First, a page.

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How the recent pandemic reduced healthcare expenses for seniors

COVID-19 has impacted the nation and the world like no other pandemic. A significant part of the fallout – which is primarily due to the social distancing and stay-at-home orders throughout the period of the virus – has been job loss and businesses going under.

But while it is easy to see why the retail and food services industries have suffered immensely because of lost business, another area of reduced spending has been healthcare, especially by those who are seniors. This is a bit surprising, at least at first glance.

As the recent pandemic moved swiftly into the U.S. in the first quarter of 2020, it was unclear how healthcare utilization and spending would change. But, while it would be expected that healthcare costs would rise during a pandemic, there were some other factors that actually drove both spending and healthcare utilization down during this period of time.

Why Healthcare Spending for Seniors was Down in the Early Stages of COVID in the U.S.

There are actually several reasons why seniors’ healthcare spending, on average, dropped during the COVID-19 pandemic. One of the primary catalysts was the cancellation of elective procedures by both patients and medical professionals, in large part to make room for patients who were receiving treatment for the COVID-19 virus in hospitals.

Non-essential or non-emergency care was either delayed or canceled altogether early in the pandemic. Although as time went on, and as testing for COVID-19 became more readily available, healthcare use did pick up, at least somewhat, by the end of the year.

Many consumers also took part in online healthcare “appointments” in order to help stop the spread of COVID. But even though telemedicine use increased substantially, it was not enough to compensate for the fall of in-person care. As of year-end 2020, spending on healthcare services was still down by roughly 2.7% over the same time period one year prior. It remained down in January 2021.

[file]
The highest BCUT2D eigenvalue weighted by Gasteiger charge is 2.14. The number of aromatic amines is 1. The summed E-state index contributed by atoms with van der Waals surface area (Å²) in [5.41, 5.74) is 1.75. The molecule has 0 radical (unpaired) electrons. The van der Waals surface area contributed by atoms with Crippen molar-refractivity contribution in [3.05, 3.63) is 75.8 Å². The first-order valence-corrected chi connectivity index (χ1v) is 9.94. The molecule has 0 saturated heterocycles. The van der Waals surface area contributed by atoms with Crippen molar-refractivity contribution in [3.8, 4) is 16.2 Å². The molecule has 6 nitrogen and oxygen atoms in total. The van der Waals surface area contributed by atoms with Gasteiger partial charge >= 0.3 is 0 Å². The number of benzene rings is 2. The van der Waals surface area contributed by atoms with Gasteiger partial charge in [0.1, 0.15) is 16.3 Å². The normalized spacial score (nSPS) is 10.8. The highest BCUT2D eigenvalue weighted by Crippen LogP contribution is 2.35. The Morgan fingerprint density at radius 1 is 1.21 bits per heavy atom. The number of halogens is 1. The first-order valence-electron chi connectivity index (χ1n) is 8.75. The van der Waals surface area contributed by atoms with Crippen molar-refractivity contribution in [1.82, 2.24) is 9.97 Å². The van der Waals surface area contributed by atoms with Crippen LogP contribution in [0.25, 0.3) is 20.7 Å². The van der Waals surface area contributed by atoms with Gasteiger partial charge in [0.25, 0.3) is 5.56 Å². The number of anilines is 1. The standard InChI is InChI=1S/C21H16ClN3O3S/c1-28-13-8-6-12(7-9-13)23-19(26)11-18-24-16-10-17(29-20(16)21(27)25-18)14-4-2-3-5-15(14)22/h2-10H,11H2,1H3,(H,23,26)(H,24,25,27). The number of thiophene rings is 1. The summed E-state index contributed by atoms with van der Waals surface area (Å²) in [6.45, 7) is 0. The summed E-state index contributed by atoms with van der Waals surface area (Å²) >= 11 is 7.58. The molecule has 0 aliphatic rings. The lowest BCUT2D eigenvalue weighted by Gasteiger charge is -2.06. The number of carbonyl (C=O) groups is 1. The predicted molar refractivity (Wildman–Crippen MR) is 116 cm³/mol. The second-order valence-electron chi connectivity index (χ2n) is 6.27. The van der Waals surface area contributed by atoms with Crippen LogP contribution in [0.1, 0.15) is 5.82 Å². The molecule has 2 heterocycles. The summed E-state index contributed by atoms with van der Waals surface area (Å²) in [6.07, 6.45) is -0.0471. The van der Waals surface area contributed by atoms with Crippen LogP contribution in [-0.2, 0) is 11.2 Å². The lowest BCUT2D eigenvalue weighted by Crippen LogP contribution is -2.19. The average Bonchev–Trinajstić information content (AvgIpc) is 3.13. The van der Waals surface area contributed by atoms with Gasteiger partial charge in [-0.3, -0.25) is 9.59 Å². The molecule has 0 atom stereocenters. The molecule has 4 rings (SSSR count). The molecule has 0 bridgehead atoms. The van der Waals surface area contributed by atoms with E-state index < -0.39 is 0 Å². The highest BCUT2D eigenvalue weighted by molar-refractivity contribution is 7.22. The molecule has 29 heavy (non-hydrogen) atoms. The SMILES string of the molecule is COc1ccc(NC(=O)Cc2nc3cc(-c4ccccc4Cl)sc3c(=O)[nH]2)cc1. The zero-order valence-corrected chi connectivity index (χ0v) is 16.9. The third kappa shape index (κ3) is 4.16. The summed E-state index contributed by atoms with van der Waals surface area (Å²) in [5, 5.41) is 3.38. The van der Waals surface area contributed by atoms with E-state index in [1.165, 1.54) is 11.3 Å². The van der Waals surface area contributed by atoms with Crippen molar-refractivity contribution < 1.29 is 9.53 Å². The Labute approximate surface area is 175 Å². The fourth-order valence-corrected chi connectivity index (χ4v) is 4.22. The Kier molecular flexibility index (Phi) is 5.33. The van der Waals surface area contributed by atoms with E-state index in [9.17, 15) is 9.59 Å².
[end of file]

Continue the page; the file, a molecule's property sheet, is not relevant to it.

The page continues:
As compared to the 3.5% fall in U.S. GDP in 2020, though, healthcare is presumed to have represented a larger share of the overall United States economy than it did in previous years. It is expected that as the year 2021 moves forward, more people will again be scheduling elective procedures.

In addition, the cost of the COVID-19 vaccine administration may also have an upward impact on claims costs for insurers – and in turn, will increase the overall spending on healthcare services in the U.S.

How Will You Pay for Healthcare Costs in Retirement?

As we age, healthcare tends to make up a larger percentage of our overall expenses. It is estimated that an average 65-year-old couple who retired in 2020 will spend approximately $295,000 on out-of-pocket healthcare costs over their remaining lifetimes – and that does not include the cost of a long-term care need.

If you require medical and/or long-term care services, it could have an impact on your savings, as well as on your retirement income stream. But there are ways that you can lock in a guaranteed lifetime income that will continue flowing in no matter how long you may need it. That is through an annuity.

If you’d like to learn more about how annuities can keep you from running out of money in the future, set up a time to chat with an Annuity Gator retirement income specialist. You can reach us at (888) 440-2468 or via email by going to our secure online contact form. We look forward to assisting you.

How the recent pandemic reduced healthcare expenses for seniors

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